In 1568 the great Irish landholders, led by Gerald Fitzgerald, the Earl of Desmond, revolted against the rule of Elizabethan1 England. English soldiers, who previously had rarely ventured further than the Pale2 now fanned out across the Irish countryside. The crown intended only a pacification of the rebels, a policing action to keep down the unrest of their 'barbaric' neighbours. What they got was a massive and extended civil war which would last until 1601 and result in the deaths of thousands on both sides, as well as almost completely dominating the English military’s resources for the period. The period is today known as the Desmond Wars.
Aid From Spain
In 1577 the Irish rebels, being hard-pressed, sent to the other Catholic nations of Europe asking for military aid. They particularly sought aid from Philip II of Spain, assuming (quite rightly) that he would seize on the opportunity to make up for the English aid being sent to the Protestant rebels in the Spanish Netherlands. The Dutch, largely because of their conversion to Lutheranism and the relatively absent rule of Philip, who lived in Madrid, had been in revolt since 1555. Fearing the rising power of the Hapsburgs and also in an act of Protestant co-operation, Britain had a longstanding policy of supporting the Dutch rebels. The exact number of men and ships Spain sent in response is not entirely known, but it must have been a substantial number since several English soldiers reported hearing cries of 'Santiago'3 from raiding parties during the night. Additionally, trade ships regularly passed from Galicia to Cork, trading grain for weapons and wine.
In 1580 Philip finally sent the long-awaited invasion force. Rumours of its arrival moved faster than the actual ships, and the newspapers in Dublin and London printed terrifying accounts of thousands of Spanish and papal soldiers retaking the countryside in the name of the Virgin and the Saints. About 1,000 Spanish soldiers under the command of the Bolognese Sebastiano di San Joseppi, with assorted other Catholic forces, landed near the town of Smerwick in Munster. Far from immediately setting forth in search of the enemy, they settled into the fort of Del Oro4 to await the arrival of the English. They built earthwork fortifications 350 feet (107m) wide and settled down to sit through the winter if need be. The Irish soldiers, seeing the flimsy nature of the breastworks and the already cramped space, declined to join their allies in Del Oro and instead camped out in the surrounding hills.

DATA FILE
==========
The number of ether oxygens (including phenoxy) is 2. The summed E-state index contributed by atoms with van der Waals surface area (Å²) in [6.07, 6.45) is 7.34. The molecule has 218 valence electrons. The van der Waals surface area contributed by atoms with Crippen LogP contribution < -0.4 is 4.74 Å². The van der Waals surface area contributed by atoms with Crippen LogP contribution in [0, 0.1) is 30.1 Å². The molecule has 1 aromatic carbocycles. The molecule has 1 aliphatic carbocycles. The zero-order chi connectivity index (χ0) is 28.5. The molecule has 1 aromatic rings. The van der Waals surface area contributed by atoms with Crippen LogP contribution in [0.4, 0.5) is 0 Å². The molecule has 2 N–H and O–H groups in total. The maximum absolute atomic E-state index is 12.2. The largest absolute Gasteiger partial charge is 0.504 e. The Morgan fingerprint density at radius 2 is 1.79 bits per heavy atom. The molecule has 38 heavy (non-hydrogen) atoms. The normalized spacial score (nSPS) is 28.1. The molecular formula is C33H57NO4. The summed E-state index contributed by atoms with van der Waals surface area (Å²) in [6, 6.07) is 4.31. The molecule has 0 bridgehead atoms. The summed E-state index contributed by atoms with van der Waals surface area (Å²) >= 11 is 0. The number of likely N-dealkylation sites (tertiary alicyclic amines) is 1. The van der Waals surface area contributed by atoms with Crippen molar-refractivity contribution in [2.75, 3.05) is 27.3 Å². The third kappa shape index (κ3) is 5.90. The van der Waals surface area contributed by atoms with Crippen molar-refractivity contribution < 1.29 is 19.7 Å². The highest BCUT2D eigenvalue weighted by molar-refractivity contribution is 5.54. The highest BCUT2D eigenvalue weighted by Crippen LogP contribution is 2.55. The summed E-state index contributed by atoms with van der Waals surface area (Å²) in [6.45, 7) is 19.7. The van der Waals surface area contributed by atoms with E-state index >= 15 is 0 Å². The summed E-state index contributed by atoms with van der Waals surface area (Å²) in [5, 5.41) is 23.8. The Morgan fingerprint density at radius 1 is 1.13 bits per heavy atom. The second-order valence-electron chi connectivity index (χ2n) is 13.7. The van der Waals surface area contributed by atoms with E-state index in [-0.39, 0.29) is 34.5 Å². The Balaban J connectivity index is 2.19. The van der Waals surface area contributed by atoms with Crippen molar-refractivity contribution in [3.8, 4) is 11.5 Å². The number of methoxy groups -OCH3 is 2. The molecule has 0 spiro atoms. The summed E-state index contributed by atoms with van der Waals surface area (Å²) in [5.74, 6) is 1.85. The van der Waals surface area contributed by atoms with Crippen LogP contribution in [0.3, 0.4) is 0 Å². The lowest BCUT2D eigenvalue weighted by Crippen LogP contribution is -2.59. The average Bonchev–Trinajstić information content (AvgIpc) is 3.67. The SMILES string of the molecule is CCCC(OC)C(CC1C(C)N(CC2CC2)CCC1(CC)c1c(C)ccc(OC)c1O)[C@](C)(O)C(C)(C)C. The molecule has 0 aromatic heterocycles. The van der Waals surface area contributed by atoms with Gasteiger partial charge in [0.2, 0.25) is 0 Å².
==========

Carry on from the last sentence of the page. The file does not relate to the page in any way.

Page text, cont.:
The naval blockade of Fort Del Oro began on 5 November under the command of Admiral William Winter. The next day, the army of General Arthur Grey, Baron de Wilton, of some 3,000 Englishmen arrived and began the first cautious skirmishes with the Catholic forces. Bombardment began on the 7 November, and within a day the entirety of the Spanish artillery was destroyed as well as long sections of earthen wall. Although Desmond was in the area with around 1,500 men, the speed and ferocity of the attack precluded him from coming to the aid of the fort.
In the end, negotiations over the terms of surrender ended up taking longer than the battle itself. As English generals had no obligation to recognise the sovereignty of the Pope - and Philip had specifically ordered that he was not to be implicated in the attack - the Catholic forces were considered to be bandits and therefore not deserving of the normal consideration for prisoners of war. On 9 November English soldiers were allowed to enter the fort in order to accept the surrender of their enemy. They proceeded to slaughter the exhausted and thirsty soldiers by sword and pike, each Englishman being responsible for three enemy soldiers.
The Legacy of Del Oro
The slaughter of Smerwick, as it came to be known, is still remembered with controversy in Irish history. The long-range consequences for the Spanish plans in the Netherlands and England were dire. Had the campaign been successful, or even had it been less of a failure, Ireland might have remained free to act in the interests of Catholicism and therefore been more able to lend aid to the Armada5. When thousands of Spanish soldiers washed up on the beaches of Munster exhausted and freezing in 1588 they were killed in large numbers by Irish peasants fearful of being accused of treason and executed by the English crown. A significant difference in their welcome by the locals, made possible by Catholic military dominance on the island, may have allowed the Spanish to regroup and pursue their aims against the vastly outnumbered English army.
For further reading
The majority of this information comes from: Berleth, Richard The Twilight Lords.